Are you alone?
No, really. Are you?
If you've ever had that sense of being alone in a crowded room, then American Hell may resonate with you. If you've ever believed yourself to be someone who could be dead in your home for weeks before someone would bother looking for you, then American Hell will most definitely resonate with you.
Based upon a full-length feature screenplay by director Robert Bryce Milburn, American Hell is perhaps most jarring because it feels really, truly possible.
It's an interesting film to watch living here in Indianapolis, a city that has experienced its share of home invasions over the past year including a handful of truly high profile ones that caught even the normally cynical public off guard.
In American Hell, a family's worst nightmare is realized when their apartment is invade in the middle of the night.
There's a catch. Is that surprising? There's always a catch.
In this case, their lives aren't threatend and the valuables aren't desired. No, there's something else going on here and it may be even more frightening.
Wouldn't it be absolutely horrifying if you really needed help in the middle of the night and no one would respond?
Or maybe there's more.
American Hell feels a little bit like a 70's psycho-thriller, a little bit like a Rob Zombie flick, and it maybe even exudes a little bit of that paranoia that was so dominant in a flick like The Purge. Truthfully, I don't know what it will remind you of but I do know it'll creep the hell out of you.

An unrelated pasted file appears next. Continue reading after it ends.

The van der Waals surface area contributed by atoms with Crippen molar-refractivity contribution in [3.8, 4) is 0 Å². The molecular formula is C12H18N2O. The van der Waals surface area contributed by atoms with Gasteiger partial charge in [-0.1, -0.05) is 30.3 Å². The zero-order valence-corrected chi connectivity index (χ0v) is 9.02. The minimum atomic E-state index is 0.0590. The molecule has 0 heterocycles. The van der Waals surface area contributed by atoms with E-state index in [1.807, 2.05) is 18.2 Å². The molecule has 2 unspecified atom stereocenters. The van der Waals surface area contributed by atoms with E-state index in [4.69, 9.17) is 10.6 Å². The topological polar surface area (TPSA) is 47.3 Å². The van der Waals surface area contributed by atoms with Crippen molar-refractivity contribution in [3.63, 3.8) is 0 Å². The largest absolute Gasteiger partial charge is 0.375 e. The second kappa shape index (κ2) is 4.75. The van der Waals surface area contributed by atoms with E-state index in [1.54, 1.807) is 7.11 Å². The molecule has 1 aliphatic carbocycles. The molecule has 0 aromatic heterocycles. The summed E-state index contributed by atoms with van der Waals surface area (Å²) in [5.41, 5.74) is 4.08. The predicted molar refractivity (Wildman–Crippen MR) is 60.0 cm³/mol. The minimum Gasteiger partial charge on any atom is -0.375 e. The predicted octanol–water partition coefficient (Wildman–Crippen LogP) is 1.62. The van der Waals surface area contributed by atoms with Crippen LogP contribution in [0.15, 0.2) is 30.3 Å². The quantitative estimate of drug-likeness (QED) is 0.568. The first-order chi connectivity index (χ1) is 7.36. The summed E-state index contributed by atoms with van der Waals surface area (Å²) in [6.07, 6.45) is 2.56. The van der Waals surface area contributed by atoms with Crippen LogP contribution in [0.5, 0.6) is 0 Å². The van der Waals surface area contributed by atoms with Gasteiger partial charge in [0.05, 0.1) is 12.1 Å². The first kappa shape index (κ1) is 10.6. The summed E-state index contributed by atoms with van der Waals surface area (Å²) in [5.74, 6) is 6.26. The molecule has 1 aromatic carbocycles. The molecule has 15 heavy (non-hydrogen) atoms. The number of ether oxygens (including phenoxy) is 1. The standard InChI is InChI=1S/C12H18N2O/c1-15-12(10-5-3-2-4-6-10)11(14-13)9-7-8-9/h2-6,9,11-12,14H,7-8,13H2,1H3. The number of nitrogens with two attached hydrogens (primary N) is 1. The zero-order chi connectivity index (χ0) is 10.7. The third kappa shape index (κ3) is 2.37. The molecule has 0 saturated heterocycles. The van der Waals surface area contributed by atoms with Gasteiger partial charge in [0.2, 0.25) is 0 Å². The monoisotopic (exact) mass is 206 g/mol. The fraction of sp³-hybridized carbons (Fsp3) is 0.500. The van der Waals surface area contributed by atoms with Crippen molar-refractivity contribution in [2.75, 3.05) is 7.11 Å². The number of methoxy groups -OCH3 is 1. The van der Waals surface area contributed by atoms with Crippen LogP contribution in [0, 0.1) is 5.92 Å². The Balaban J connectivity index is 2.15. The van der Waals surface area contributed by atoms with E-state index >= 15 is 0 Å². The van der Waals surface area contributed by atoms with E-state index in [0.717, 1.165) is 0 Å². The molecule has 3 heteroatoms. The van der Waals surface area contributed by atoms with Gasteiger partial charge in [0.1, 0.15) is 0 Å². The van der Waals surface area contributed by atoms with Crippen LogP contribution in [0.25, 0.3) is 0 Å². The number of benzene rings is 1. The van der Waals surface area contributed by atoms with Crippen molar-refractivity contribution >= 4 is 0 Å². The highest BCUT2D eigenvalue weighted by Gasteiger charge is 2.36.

Winner of an Award of Merit from the Accolade Competition, an Audience Award from the Idaho Horror Film Festival (and there's not much scarier than an Idaho fuckin' potato), and having screened at a slew of fests already including Wasteland Film Festival, Canton Film Festival, Buried Alive Film Fest and others, American Hell is practically tailor made for the indie/underground and horror fest circuits.
The film features terrific performances from its ensemble cast, though I simply have to single out the freakishly jarring performance delivered by Hannah Fierman, who is somehow simultaneously seductive, scary, insane, and absolutely mesmerizing.
Trevor Metscher's lensing is kinetic and inspired, while Milburn's production design gives the film a believably lived in yet constantly unsettling feeling. The entire team deserves kudos for assembling a film that looks and feels like the psychological mind fuck that it is throughout its nearly eight-minute running time.
For more information on the film, visit the American Hell website linked to in the credits on the left.
© Written by Richard Propes
The Independent Critic